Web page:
Emmis Communications EMMS
December 30, 2005 - 8:29pm EST by
2005 2006
Price: 20.00 EPS
Shares Out. (in M): 0 P/E
Market Cap (in $M): 722 P/FCF
Net Debt (in $M): 0 EBIT 0 0
TEV (in $M): 0 TEV/EBIT

Sign up for free guest access to view investment idea with a 45 days delay.



Emmis Communications is a diversified media company which owns 25 US radio stations (many of which are in extremely attractive large metropolitan markets such as Los Angeles, Chicago, and New York), 16 television stations, and several regional magazines.

Disclosure Statement: This is not a recommendation to buy or sell the stock. We reserve the right to buy shares or sell shares at any time without notification.

Responding to shareholder frustration over the stock price, the company recently announced and completed a dutch tender for 20.2M shares (36% of shares outstanding) at $19.50 per share for an aggregate purchase price of $394.9 million to be funded by the sale of the television assets.

After the completion of the TV sale (estimated at $1.3B pretax, $1.1B-$1.2B post tax) and subsequent deleveraging , the stock will trade at pro-forma 12x FCF or 8x-9x FCF excluding two underperforming Chicago radio stations that generate virtually no cash flow but have enormous “stick value” due to their attractive locations. Over time, I would expect these FCF/per share to grow at 5-10% per year through growth and debt paydown or share repurchases.

The following are my pro-forma valuation estimates based for FY 2007 (Feb 2007)

Pre TV sale Post TV sale and Tender
Price $20.00 $20.00
Shares 56.4 36.1
Market Cap $1,128M $722M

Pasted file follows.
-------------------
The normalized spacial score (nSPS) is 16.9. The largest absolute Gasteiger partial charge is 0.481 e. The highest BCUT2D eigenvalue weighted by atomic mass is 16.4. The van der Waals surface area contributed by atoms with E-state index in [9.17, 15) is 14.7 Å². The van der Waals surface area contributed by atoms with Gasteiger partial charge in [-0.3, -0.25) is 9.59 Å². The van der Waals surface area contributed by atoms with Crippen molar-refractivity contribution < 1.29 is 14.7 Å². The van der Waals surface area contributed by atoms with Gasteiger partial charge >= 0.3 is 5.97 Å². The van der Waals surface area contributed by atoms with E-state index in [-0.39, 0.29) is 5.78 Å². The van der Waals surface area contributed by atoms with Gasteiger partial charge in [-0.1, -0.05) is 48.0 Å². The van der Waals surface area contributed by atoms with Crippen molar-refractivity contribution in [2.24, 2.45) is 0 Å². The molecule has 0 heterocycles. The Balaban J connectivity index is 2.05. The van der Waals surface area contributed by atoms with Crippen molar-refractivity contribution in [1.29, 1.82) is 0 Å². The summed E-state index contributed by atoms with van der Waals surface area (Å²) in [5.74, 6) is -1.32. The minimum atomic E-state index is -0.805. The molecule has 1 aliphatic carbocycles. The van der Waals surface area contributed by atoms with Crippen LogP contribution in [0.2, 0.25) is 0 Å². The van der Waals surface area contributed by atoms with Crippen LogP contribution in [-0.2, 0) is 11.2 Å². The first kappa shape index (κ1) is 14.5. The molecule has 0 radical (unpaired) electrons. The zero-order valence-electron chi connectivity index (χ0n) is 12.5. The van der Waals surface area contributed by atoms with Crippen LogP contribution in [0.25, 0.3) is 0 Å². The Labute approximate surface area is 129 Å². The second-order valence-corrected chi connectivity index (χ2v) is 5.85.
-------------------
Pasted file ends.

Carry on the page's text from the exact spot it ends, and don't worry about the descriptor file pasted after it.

PV of Tax Asset ($100) ($100)
Adjusted Market Cap (AMC) $1,029M $622M
Debt $1,185 $454
Preferred $143 $143
Enterprise Value $2,357M $1,220M

Revenue $698M $421M
EBITDA $215M $122M
FCF $87M $50M

EV/EBITDA 10.9x 10.0x
AMC/FCF 11.8x 12.2x

Chicago adjusted
Adjusted Market Cap: $622M
Less: Chicago ($200M)
Ex Chicago Market Cap $422M

FCF $50M
Less: Chicago ($2M)
FCF $48M

MC/FCF 8.8x

Segment Discussion


EMMS benefits from having heavy exposure to the most attractive radio markets. Roughly 31%, 27%, and 10% of radio revenues are from stations in NYC, Los Angeles, and Chicago, the top 3 DMA’s in the United States. The benefit of owning large market radio stations is twofold. First, larger markets tend to be more profitable than smaller markets because they reach a much larger audience (and hence are much more productive from a revenue standpoint), with costs such as salaries and rents only somewhat higher. The company’s station cash flow margins have historically been 45%, at the high end of the industry, but are currently depressed by the Chicago stations which do not generate significant EBITDA. Second, there is scarcity value in radio stations in the top 3 markets, and therefore these radio stations could theoretically be sold for above average multiples (potentially 15x-20x EBITDA).